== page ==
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CIX.

If sorrow have taught me anything
She hath taught me to weep

for

you; And if Falsehood have left me a tear to shed

For Truth, these tears are true. If the one star left by the morning

Be dear to the dying night;
If the late lone rose of October

Be sweetest to scent and sight,
If the last of the leaves in December

Be dear to the desolate tree,
Remember, beloved, O remember

How dear is your beauty to me!

And more dear than the gold, is the silver

Grief hath sown in that hair's young gold: And lovelier than youth, is the language

Of the thoughts that have made youth old ; We must love, and unlove, and forget, dear

Fashion and shatter the spell
Of how many a love in a life, dear-

Ere life learns to love once and love well.
Then what matters it, yesterday's sorrow?

Since I have outlived it-see!
And what matter the cares of to-morrow,

Since you, dear, will share them with me?

Owen Meredith. CX.

A RETROSPECT.

Look back, look back! the height is won,
The journey of thy youth is done;
Thou hast passed the clime of flowers,
The solemn snow above thee towers,
Look back! thou never, never more
Wilt breathe the air thou breath’dst before.
There they lie those tender hues
Veiled in thickly-rising dews,
There they sleep, those tones so dear
Which woke and charmed thy youthful ear;
Never more the flowers or strain
Shalt thou see or hear again.
They were thine, and that is gone,
Time of such seasons has but one;
All was new—thy heart and all,

Passion, Duty, Hope, Delight,
And where'er thine eye could fall

There were objects fresh and bright.
Age must take those fairy things

And from them fashion all he feels,
But his hand is cold and flings
A dampness o'er Life's tuneful strings

That half their music steals.
Not like Youth, for he can make
The soul of every string awake;
Delicate, light, and swift his hand

Flies o'er the lyre and bids it sing.

Till the very heart in reply will ring
And feel itself all in fairy-land.
Look back ! for there is the scene wherein
Thou heardest the song of Life begin.

Mrs. Clive.

CXI.

A PROSPECT.

I stand upon a vantage-height

With rocks and snows around me, And gaze on valleys smiling bright

Where earliest morning found me. By village lawns and grassy slopes

I careless mused and pondered,
Thro' marshy sedge, o'er glacier edge

Up, ever up, I wandered.
Day wears—and from my rocky throne
I
gaze,

and tho' no craven,
I tremble at the dim Unknown

Where lies my evening haven.
No genial slopes, no grassy way,

But icy chasms clouded,
And whirling mists and torrents spray,

Sun-lit, but dimly shrouded.
I stand upon the vantage-ground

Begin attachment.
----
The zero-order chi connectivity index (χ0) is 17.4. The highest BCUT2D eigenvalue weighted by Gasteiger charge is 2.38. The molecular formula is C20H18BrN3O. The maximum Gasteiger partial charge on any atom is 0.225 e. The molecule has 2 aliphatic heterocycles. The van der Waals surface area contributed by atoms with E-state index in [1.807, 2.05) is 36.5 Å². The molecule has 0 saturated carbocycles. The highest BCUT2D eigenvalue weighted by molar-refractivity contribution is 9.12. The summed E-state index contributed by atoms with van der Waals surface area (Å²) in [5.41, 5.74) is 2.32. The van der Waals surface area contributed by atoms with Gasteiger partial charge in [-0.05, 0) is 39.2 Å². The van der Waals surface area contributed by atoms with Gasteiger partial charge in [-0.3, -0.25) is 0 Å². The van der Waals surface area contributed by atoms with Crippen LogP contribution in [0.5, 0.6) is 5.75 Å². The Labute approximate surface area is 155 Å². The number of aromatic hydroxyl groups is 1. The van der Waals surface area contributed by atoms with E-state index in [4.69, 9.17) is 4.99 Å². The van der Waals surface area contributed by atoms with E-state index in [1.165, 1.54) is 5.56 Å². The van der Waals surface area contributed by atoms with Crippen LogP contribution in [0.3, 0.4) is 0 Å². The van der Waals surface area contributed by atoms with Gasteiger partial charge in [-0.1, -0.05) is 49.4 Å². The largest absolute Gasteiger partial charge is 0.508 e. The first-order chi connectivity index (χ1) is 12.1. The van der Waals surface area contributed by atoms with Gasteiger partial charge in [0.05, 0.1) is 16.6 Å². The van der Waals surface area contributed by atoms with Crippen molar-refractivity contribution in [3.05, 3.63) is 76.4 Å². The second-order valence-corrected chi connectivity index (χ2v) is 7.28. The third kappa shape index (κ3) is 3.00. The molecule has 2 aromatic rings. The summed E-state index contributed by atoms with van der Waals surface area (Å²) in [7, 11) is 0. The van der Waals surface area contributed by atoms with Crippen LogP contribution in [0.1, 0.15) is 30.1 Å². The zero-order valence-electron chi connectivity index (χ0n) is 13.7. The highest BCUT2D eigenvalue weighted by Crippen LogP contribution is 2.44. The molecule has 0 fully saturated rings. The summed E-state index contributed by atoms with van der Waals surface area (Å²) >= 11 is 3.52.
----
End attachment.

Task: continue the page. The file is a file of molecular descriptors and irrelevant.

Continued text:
Where two score years have left me,
And sighing gaze below, around,

Oh, how has Time bereft me! Bright spots I see, like many a gem

Still in the distance burning,
And fain would I revisit them,

But ah! there's no returning!
Day wears—I watch with anxious mind,

The path I must be going,
Sunlit, but vague and undefined

The mists are round me growing.
Then memory brings the mountain's brow

Where dangers rose beside me,
" Who led me then will lead me now,
Who guided then will guide me.”

G. H. S.

CXII.

RAIN IN SUMMER.

How beautiful is the rain ! After the dust and heat, In the broad and fiery street, In the narrow lane, How beautiful is the rain. The sick man from his chamber looks At the twisted brooks; He can feel the cool Breath of each little pool; His fevered brain Grows calm again, And he breathes a blessing on the rain. In the country on every side, Where far and wide, Like a leopard's tawny and spotted hide, Stretches the plain, To the dry grass and the drier grain How welcome is the rain. Near at hand From under the sheltering trees, The farmer sees His pastures and his fields of grain, As they bend their tops To the numberless beating drops Of the incessant rain. He counts it as no sin That he sees therein Only his own thrift and gain. These and far more than these The Poet sees! He can behold Aquarius old Walking the fenceless fields of air ;

And from each ample fold Of the clouds about him rolled Scattering everywhere The showery rain, As the farmer scatters his grain. He can behold Things manifold That have not yet been wholly told, Have not been wholly sung or said, For his thought, that never stops, Follows the water drops Down to the graves of the dead, Down thro' chasms and gulfs profound, To the dreary fountain-head Of lakes and rivers underground; And sees them, when the rain is done, On the bridge of colours seven Climbing up once more to heaven, Opposite the setting sun. Thus the Seer With vision clear Sees forms appear and disappear, In the perpetual round of strange, Mysterious change. From birth to death, from death to birth, From earth to heaven, from heaven to earth; Till glimpses more sublime Of things unseen before, Unto his wondering eyes reveal The universe, as an immeasurable wheel Turning for evermore In the rapid and rushing river of Time.

Longfellow.

M

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